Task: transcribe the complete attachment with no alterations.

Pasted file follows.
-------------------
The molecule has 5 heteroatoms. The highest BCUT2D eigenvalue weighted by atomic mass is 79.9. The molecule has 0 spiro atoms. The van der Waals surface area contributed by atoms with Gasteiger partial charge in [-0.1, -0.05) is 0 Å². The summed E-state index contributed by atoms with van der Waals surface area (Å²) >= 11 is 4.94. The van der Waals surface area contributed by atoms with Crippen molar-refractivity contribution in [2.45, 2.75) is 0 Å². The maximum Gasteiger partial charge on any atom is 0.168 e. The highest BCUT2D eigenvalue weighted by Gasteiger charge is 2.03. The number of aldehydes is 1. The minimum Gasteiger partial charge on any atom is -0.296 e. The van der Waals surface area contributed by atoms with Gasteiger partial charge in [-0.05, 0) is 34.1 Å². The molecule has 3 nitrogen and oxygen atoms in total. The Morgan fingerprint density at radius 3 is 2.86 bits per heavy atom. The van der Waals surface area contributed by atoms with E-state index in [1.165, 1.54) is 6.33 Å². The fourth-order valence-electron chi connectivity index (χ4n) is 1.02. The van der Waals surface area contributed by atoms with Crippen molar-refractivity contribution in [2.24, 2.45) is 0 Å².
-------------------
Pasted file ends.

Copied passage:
The molecule has 5 heteroatoms. The highest BCUT2D eigenvalue weighted by atomic mass is 79.9. The molecule has 0 spiro atoms. The van der Waals surface area contributed by atoms with Gasteiger partial charge in [-0.1, -0.05) is 0 Å². The summed E-state index contributed by atoms with van der Waals surface area (Å²) >= 11 is 4.94. The van der Waals surface area contributed by atoms with Crippen molar-refractivity contribution in [2.45, 2.75) is 0 Å². The maximum Gasteiger partial charge on any atom is 0.168 e. The highest BCUT2D eigenvalue weighted by Gasteiger charge is 2.03. The number of aldehydes is 1. The minimum Gasteiger partial charge on any atom is -0.296 e. The van der Waals surface area contributed by atoms with Gasteiger partial charge in [-0.05, 0) is 34.1 Å². The molecule has 3 nitrogen and oxygen atoms in total. The Morgan fingerprint density at radius 3 is 2.86 bits per heavy atom. The van der Waals surface area contributed by atoms with E-state index in [1.165, 1.54) is 6.33 Å². The fourth-order valence-electron chi connectivity index (χ4n) is 1.02. The van der Waals surface area contributed by atoms with Crippen molar-refractivity contribution in [2.24, 2.45) is 0 Å².